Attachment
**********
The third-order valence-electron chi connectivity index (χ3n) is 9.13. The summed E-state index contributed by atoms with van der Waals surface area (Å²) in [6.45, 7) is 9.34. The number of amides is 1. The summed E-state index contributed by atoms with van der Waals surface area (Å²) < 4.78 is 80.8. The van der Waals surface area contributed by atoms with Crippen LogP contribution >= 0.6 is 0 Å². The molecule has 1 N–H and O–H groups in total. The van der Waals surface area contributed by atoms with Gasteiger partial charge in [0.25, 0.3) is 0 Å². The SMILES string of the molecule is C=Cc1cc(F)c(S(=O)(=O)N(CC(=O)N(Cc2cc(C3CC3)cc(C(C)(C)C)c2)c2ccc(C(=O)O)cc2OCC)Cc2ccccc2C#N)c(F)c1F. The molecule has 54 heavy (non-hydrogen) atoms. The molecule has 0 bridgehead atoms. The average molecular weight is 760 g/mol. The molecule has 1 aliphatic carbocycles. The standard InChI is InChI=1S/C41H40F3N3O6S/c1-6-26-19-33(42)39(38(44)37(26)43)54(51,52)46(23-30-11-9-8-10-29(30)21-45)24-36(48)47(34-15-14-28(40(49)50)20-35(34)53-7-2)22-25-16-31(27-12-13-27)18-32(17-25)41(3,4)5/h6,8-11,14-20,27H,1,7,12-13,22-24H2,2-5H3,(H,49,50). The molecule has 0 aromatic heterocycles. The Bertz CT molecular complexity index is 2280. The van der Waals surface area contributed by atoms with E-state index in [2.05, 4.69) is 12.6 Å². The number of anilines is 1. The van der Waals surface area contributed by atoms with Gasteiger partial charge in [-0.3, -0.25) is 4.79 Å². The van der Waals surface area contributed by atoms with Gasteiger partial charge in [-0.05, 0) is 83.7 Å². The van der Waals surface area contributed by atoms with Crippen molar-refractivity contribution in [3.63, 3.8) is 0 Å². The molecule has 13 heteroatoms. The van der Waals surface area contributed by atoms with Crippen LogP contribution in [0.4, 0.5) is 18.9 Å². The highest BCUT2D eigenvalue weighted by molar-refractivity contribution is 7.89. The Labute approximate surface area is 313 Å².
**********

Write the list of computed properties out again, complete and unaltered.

The third-order valence-electron chi connectivity index (χ3n) is 9.13. The summed E-state index contributed by atoms with van der Waals surface area (Å²) in [6.45, 7) is 9.34. The number of amides is 1. The summed E-state index contributed by atoms with van der Waals surface area (Å²) < 4.78 is 80.8. The van der Waals surface area contributed by atoms with Crippen LogP contribution >= 0.6 is 0 Å². The molecule has 1 N–H and O–H groups in total. The van der Waals surface area contributed by atoms with Gasteiger partial charge in [0.25, 0.3) is 0 Å². The SMILES string of the molecule is C=Cc1cc(F)c(S(=O)(=O)N(CC(=O)N(Cc2cc(C3CC3)cc(C(C)(C)C)c2)c2ccc(C(=O)O)cc2OCC)Cc2ccccc2C#N)c(F)c1F. The molecule has 54 heavy (non-hydrogen) atoms. The molecule has 0 bridgehead atoms. The average molecular weight is 760 g/mol. The molecule has 1 aliphatic carbocycles. The standard InChI is InChI=1S/C41H40F3N3O6S/c1-6-26-19-33(42)39(38(44)37(26)43)54(51,52)46(23-30-11-9-8-10-29(30)21-45)24-36(48)47(34-15-14-28(40(49)50)20-35(34)53-7-2)22-25-16-31(27-12-13-27)18-32(17-25)41(3,4)5/h6,8-11,14-20,27H,1,7,12-13,22-24H2,2-5H3,(H,49,50). The molecule has 0 aromatic heterocycles. The Bertz CT molecular complexity index is 2280. The van der Waals surface area contributed by atoms with E-state index in [2.05, 4.69) is 12.6 Å². The number of anilines is 1. The van der Waals surface area contributed by atoms with Gasteiger partial charge in [-0.3, -0.25) is 4.79 Å². The van der Waals surface area contributed by atoms with Gasteiger partial charge in [-0.05, 0) is 83.7 Å². The van der Waals surface area contributed by atoms with Crippen molar-refractivity contribution in [3.63, 3.8) is 0 Å². The molecule has 13 heteroatoms. The van der Waals surface area contributed by atoms with Crippen LogP contribution in [0.4, 0.5) is 18.9 Å². The highest BCUT2D eigenvalue weighted by molar-refractivity contribution is 7.89. The Labute approximate surface area is 313 Å².